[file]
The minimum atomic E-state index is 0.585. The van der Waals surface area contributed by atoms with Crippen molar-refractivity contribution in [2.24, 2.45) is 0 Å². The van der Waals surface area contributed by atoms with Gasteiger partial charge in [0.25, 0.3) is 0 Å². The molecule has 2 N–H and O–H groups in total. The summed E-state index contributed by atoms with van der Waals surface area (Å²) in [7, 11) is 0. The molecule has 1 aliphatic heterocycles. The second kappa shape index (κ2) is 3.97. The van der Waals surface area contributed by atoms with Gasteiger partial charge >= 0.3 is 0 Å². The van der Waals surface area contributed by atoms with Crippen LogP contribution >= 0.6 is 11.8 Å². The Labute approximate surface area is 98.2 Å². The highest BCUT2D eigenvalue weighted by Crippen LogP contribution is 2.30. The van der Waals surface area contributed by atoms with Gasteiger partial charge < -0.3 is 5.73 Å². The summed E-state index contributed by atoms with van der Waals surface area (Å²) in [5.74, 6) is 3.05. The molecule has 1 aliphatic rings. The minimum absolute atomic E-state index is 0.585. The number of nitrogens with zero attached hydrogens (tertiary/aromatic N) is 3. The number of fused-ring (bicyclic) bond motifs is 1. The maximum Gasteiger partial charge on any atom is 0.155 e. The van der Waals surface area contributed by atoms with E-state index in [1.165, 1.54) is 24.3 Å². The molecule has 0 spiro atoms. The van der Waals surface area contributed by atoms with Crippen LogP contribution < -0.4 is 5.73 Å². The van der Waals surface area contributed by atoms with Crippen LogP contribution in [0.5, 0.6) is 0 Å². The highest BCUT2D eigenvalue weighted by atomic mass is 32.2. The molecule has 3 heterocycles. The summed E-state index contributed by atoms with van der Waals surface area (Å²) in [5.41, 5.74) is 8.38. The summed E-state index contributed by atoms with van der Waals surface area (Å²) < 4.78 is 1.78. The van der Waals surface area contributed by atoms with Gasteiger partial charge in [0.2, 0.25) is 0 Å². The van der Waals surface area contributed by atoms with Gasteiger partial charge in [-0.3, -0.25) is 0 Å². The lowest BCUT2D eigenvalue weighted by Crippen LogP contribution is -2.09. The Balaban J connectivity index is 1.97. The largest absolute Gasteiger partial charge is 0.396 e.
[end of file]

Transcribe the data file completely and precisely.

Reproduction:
The minimum atomic E-state index is 0.585. The van der Waals surface area contributed by atoms with Crippen molar-refractivity contribution in [2.24, 2.45) is 0 Å². The van der Waals surface area contributed by atoms with Gasteiger partial charge in [0.25, 0.3) is 0 Å². The molecule has 2 N–H and O–H groups in total. The summed E-state index contributed by atoms with van der Waals surface area (Å²) in [7, 11) is 0. The molecule has 1 aliphatic heterocycles. The second kappa shape index (κ2) is 3.97. The van der Waals surface area contributed by atoms with Gasteiger partial charge >= 0.3 is 0 Å². The van der Waals surface area contributed by atoms with Crippen LogP contribution >= 0.6 is 11.8 Å². The Labute approximate surface area is 98.2 Å². The highest BCUT2D eigenvalue weighted by Crippen LogP contribution is 2.30. The van der Waals surface area contributed by atoms with Gasteiger partial charge < -0.3 is 5.73 Å². The summed E-state index contributed by atoms with van der Waals surface area (Å²) in [5.74, 6) is 3.05. The molecule has 1 aliphatic rings. The minimum absolute atomic E-state index is 0.585. The number of nitrogens with zero attached hydrogens (tertiary/aromatic N) is 3. The number of fused-ring (bicyclic) bond motifs is 1. The maximum Gasteiger partial charge on any atom is 0.155 e. The van der Waals surface area contributed by atoms with E-state index in [1.165, 1.54) is 24.3 Å². The molecule has 0 spiro atoms. The van der Waals surface area contributed by atoms with Crippen LogP contribution < -0.4 is 5.73 Å². The van der Waals surface area contributed by atoms with Crippen LogP contribution in [0.5, 0.6) is 0 Å². The highest BCUT2D eigenvalue weighted by atomic mass is 32.2. The molecule has 3 heterocycles. The summed E-state index contributed by atoms with van der Waals surface area (Å²) in [5.41, 5.74) is 8.38. The summed E-state index contributed by atoms with van der Waals surface area (Å²) < 4.78 is 1.78. The van der Waals surface area contributed by atoms with Gasteiger partial charge in [0.2, 0.25) is 0 Å². The van der Waals surface area contributed by atoms with Gasteiger partial charge in [-0.3, -0.25) is 0 Å². The lowest BCUT2D eigenvalue weighted by Crippen LogP contribution is -2.09. The Balaban J connectivity index is 1.97. The largest absolute Gasteiger partial charge is 0.396 e.